Jun 15, 2012
The intriguing silence of business on user-pay principleBack
Africa|Defence|Projects|System|Waste|Africa|China|India|South Africa|United States|E-toll|Media Briefings|Infrastructure|Pravin Gordhan|Waste
© Reuse this
Finance Minister Pravin Gordhan has been left to lead the defence through court papers, as well as during media briefings relating to the proposed implementation of an electronic toll collection system to secure fees from users to pay for Gauteng’s upgraded motorways.
For him, it is about ensuring that the country does not foreclose on any of the possible options available to fund an investment programme that is arguably emerging as South Africa’s main growth engine in a context of serious global economic uncertainty.
Without doubt, the outlook in many European economies, which remain key trading partners, appears to have worsened materially over the past few months and many believe any economic recovery could involve five to ten years of painful convalescence. Growth rates in countries such as China and India are also slowing and there is also rising concern that the so-called 2013 ‘fiscal cliff’ in the US could put that vital economy, and by extension the rest of us, even further on to the back foot.
Gordhan has, thus, called for the e-toll emotion to be set aside and for South Africans to grasp that there are only “limited sources of funding from which we can pay for the things we desire”. User charges, he asserts, are a crucial element and have to be included in a mix that also comprises direct fiscal allocations, debt raising and public–private partnerships (PPPs).
“It is very important that the principle of user-pay and of user chargers is not undermined through this process and through the emotion, and that we are able to sustain our ambition to provide the kind of infrastructure that will impact positively not only on our economic potential, but also on the environment in which our people live,” Gordhan has argued.
One would have thought that organised business would have jumped to support Gordhan in this, particularly given that business is the champion of the PPP concept and PPPs can generally only take place in an environment where a user-pay ethos prevails.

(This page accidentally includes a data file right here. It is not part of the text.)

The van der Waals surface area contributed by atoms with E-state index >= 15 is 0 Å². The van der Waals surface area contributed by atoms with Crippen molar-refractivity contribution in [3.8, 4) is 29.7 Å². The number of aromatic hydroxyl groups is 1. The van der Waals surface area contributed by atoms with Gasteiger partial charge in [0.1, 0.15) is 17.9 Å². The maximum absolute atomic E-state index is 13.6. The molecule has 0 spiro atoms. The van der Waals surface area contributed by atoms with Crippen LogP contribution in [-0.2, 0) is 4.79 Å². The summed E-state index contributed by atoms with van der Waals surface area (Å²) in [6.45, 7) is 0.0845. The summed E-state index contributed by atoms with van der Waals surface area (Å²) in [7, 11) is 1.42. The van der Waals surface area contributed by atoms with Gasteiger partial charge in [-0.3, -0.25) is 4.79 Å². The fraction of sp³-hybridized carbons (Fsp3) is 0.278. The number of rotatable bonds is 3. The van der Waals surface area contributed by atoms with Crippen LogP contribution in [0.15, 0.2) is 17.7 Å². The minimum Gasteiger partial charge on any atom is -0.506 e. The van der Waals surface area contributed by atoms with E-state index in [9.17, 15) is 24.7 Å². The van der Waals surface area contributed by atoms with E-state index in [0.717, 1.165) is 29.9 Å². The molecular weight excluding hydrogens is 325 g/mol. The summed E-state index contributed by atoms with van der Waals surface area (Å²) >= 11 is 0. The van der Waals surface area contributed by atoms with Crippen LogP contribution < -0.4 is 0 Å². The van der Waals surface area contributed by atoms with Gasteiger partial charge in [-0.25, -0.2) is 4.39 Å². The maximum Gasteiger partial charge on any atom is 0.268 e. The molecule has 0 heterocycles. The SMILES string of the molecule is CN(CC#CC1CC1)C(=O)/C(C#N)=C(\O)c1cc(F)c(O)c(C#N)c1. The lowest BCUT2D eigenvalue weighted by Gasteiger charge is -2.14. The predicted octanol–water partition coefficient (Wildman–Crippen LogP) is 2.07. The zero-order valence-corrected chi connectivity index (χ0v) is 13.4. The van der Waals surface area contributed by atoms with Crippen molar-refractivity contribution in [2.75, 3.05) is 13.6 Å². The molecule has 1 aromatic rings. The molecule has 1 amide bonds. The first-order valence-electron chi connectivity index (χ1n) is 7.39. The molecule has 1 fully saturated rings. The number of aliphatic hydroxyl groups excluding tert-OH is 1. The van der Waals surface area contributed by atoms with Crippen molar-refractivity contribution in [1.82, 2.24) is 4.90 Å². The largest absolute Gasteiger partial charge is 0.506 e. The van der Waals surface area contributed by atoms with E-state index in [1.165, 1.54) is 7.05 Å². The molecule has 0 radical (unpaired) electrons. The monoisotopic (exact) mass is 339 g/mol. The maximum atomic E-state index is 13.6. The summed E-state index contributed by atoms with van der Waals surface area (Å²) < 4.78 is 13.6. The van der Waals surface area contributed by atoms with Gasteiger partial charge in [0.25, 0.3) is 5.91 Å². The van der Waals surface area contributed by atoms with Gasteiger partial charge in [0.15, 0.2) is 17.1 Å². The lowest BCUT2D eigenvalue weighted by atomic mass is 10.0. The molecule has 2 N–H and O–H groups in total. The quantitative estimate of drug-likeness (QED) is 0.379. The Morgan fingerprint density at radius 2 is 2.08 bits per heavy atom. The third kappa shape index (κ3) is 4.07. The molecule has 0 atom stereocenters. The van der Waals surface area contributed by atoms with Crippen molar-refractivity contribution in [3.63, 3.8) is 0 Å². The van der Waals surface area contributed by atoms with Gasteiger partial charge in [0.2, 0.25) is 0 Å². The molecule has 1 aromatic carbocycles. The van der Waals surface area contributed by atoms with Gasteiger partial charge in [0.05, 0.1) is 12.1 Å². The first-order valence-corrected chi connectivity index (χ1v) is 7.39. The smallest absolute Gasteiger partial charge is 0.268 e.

Instead, business has been all but silent, having been seemingly swayed by those elements within its structures that prefer a payment method premised on adding to the overall tax burden.
Such a reaction is arguably only natural, given the vitriol surrounding e-tolling. But business organisations should not be surprised by future backlashes against PPP projects that will, no doubt, be premised on the user-pay principle.
Possibly, business has reached this seemingly contradictory position owing to the breakdown of the trust relationship between it and govern- ment.
Business has lost faith in government’s ability to deliver on its policy, is frustrated by the lack of PPP progress and is angry at the high level of waste and corruption surrounding the public sector and its projects.
In other words, a mist of mistrust has descended and instead of seeking to see through it, business has opted to settle into an oppositional stance that may well undermine its long-term interests.
Edited by: Terence Creamer© Reuse this Comment Guidelines
Other Editorial Insight News
Updated 7 hours ago Responding in writing to a recent Parliamentary question by the Democratic Alliance, Transport Minister Dipuo Peters has provided an update for each of the country’s 13 bus-rapid transport (BRT) systems, noting that each network is at a different stage of...